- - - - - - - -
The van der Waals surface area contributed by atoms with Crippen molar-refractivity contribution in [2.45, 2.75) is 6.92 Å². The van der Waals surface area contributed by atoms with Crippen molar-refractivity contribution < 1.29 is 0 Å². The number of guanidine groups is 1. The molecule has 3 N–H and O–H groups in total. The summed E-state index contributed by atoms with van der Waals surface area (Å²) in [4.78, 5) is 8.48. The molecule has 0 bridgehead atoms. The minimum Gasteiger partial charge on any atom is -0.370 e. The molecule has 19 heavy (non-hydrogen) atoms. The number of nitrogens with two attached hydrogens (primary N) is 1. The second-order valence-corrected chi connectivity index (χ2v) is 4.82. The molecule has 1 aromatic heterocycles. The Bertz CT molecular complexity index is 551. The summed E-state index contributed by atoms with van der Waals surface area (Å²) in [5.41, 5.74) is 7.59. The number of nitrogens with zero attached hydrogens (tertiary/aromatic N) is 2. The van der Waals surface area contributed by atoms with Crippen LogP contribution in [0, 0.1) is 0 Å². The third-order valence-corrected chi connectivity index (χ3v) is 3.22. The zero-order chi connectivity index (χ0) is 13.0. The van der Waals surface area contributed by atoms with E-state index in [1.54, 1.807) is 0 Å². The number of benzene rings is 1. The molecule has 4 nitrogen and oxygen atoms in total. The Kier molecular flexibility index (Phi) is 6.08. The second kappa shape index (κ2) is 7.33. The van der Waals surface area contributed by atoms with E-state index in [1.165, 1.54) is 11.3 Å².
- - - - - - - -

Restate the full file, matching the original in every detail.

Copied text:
The van der Waals surface area contributed by atoms with Crippen molar-refractivity contribution in [2.45, 2.75) is 6.92 Å². The van der Waals surface area contributed by atoms with Crippen molar-refractivity contribution < 1.29 is 0 Å². The number of guanidine groups is 1. The molecule has 3 N–H and O–H groups in total. The summed E-state index contributed by atoms with van der Waals surface area (Å²) in [4.78, 5) is 8.48. The molecule has 0 bridgehead atoms. The minimum Gasteiger partial charge on any atom is -0.370 e. The molecule has 19 heavy (non-hydrogen) atoms. The number of nitrogens with two attached hydrogens (primary N) is 1. The second-order valence-corrected chi connectivity index (χ2v) is 4.82. The molecule has 1 aromatic heterocycles. The Bertz CT molecular complexity index is 551. The summed E-state index contributed by atoms with van der Waals surface area (Å²) in [5.41, 5.74) is 7.59. The number of nitrogens with zero attached hydrogens (tertiary/aromatic N) is 2. The van der Waals surface area contributed by atoms with Crippen LogP contribution in [0, 0.1) is 0 Å². The third-order valence-corrected chi connectivity index (χ3v) is 3.22. The zero-order chi connectivity index (χ0) is 13.0. The van der Waals surface area contributed by atoms with E-state index in [1.54, 1.807) is 0 Å². The number of benzene rings is 1. The molecule has 4 nitrogen and oxygen atoms in total. The Kier molecular flexibility index (Phi) is 6.08. The second kappa shape index (κ2) is 7.33. The van der Waals surface area contributed by atoms with E-state index in [1.165, 1.54) is 11.3 Å².